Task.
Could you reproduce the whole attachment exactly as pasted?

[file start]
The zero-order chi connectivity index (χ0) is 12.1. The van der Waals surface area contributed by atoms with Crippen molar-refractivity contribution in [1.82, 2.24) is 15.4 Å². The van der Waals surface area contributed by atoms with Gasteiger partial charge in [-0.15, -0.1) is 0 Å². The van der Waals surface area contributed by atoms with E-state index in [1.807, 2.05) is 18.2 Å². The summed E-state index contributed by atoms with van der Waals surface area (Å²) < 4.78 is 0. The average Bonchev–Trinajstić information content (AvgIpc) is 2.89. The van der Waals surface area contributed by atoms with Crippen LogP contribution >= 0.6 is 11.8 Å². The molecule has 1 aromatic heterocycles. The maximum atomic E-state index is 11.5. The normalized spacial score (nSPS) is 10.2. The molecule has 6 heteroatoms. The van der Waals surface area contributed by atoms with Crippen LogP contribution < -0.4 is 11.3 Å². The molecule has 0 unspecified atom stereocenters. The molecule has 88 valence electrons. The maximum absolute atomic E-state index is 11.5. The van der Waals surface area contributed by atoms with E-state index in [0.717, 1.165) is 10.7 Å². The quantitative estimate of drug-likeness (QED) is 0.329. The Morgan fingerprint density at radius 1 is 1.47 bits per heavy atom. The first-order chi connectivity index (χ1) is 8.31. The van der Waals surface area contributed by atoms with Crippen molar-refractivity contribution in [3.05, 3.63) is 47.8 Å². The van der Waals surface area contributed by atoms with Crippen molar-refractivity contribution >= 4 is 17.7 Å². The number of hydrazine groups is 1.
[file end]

The zero-order chi connectivity index (χ0) is 12.1. The van der Waals surface area contributed by atoms with Crippen molar-refractivity contribution in [1.82, 2.24) is 15.4 Å². The van der Waals surface area contributed by atoms with Gasteiger partial charge in [-0.15, -0.1) is 0 Å². The van der Waals surface area contributed by atoms with E-state index in [1.807, 2.05) is 18.2 Å². The summed E-state index contributed by atoms with van der Waals surface area (Å²) < 4.78 is 0. The average Bonchev–Trinajstić information content (AvgIpc) is 2.89. The van der Waals surface area contributed by atoms with Crippen LogP contribution >= 0.6 is 11.8 Å². The molecule has 1 aromatic heterocycles. The maximum atomic E-state index is 11.5. The normalized spacial score (nSPS) is 10.2. The molecule has 6 heteroatoms. The van der Waals surface area contributed by atoms with Crippen LogP contribution < -0.4 is 11.3 Å². The molecule has 0 unspecified atom stereocenters. The molecule has 88 valence electrons. The maximum absolute atomic E-state index is 11.5. The van der Waals surface area contributed by atoms with E-state index in [0.717, 1.165) is 10.7 Å². The quantitative estimate of drug-likeness (QED) is 0.329. The Morgan fingerprint density at radius 1 is 1.47 bits per heavy atom. The first-order chi connectivity index (χ1) is 8.31. The van der Waals surface area contributed by atoms with Crippen molar-refractivity contribution in [3.05, 3.63) is 47.8 Å². The van der Waals surface area contributed by atoms with Crippen molar-refractivity contribution >= 4 is 17.7 Å². The number of hydrazine groups is 1.